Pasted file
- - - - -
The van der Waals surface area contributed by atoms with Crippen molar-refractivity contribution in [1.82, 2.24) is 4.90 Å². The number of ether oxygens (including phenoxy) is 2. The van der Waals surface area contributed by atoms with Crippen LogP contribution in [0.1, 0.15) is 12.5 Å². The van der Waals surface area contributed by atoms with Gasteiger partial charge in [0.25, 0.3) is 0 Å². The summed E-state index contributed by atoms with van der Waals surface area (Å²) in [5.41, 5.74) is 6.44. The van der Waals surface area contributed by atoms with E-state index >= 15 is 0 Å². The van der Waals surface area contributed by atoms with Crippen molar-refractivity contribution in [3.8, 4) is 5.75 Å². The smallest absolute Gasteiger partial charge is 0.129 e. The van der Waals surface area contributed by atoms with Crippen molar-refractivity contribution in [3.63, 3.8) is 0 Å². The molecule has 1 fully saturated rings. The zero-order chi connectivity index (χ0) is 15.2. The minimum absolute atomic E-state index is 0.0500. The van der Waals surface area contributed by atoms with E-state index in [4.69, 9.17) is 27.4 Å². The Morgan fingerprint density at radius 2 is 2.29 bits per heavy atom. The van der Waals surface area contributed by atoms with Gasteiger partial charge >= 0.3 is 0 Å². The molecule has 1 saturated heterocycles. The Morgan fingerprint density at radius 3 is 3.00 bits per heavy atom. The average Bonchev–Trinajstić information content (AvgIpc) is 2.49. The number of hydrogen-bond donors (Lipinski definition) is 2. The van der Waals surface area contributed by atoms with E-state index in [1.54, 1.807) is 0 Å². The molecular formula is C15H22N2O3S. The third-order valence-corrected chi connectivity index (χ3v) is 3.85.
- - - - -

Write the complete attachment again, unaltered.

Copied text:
The van der Waals surface area contributed by atoms with Crippen molar-refractivity contribution in [1.82, 2.24) is 4.90 Å². The number of ether oxygens (including phenoxy) is 2. The van der Waals surface area contributed by atoms with Crippen LogP contribution in [0.1, 0.15) is 12.5 Å². The van der Waals surface area contributed by atoms with Gasteiger partial charge in [0.25, 0.3) is 0 Å². The summed E-state index contributed by atoms with van der Waals surface area (Å²) in [5.41, 5.74) is 6.44. The van der Waals surface area contributed by atoms with E-state index >= 15 is 0 Å². The van der Waals surface area contributed by atoms with Crippen molar-refractivity contribution in [3.8, 4) is 5.75 Å². The smallest absolute Gasteiger partial charge is 0.129 e. The van der Waals surface area contributed by atoms with Crippen molar-refractivity contribution in [3.63, 3.8) is 0 Å². The molecule has 1 fully saturated rings. The zero-order chi connectivity index (χ0) is 15.2. The minimum absolute atomic E-state index is 0.0500. The van der Waals surface area contributed by atoms with E-state index in [4.69, 9.17) is 27.4 Å². The Morgan fingerprint density at radius 2 is 2.29 bits per heavy atom. The van der Waals surface area contributed by atoms with Gasteiger partial charge >= 0.3 is 0 Å². The molecule has 1 saturated heterocycles. The Morgan fingerprint density at radius 3 is 3.00 bits per heavy atom. The average Bonchev–Trinajstić information content (AvgIpc) is 2.49. The number of hydrogen-bond donors (Lipinski definition) is 2. The van der Waals surface area contributed by atoms with E-state index in [1.54, 1.807) is 0 Å². The molecular formula is C15H22N2O3S. The third-order valence-corrected chi connectivity index (χ3v) is 3.85.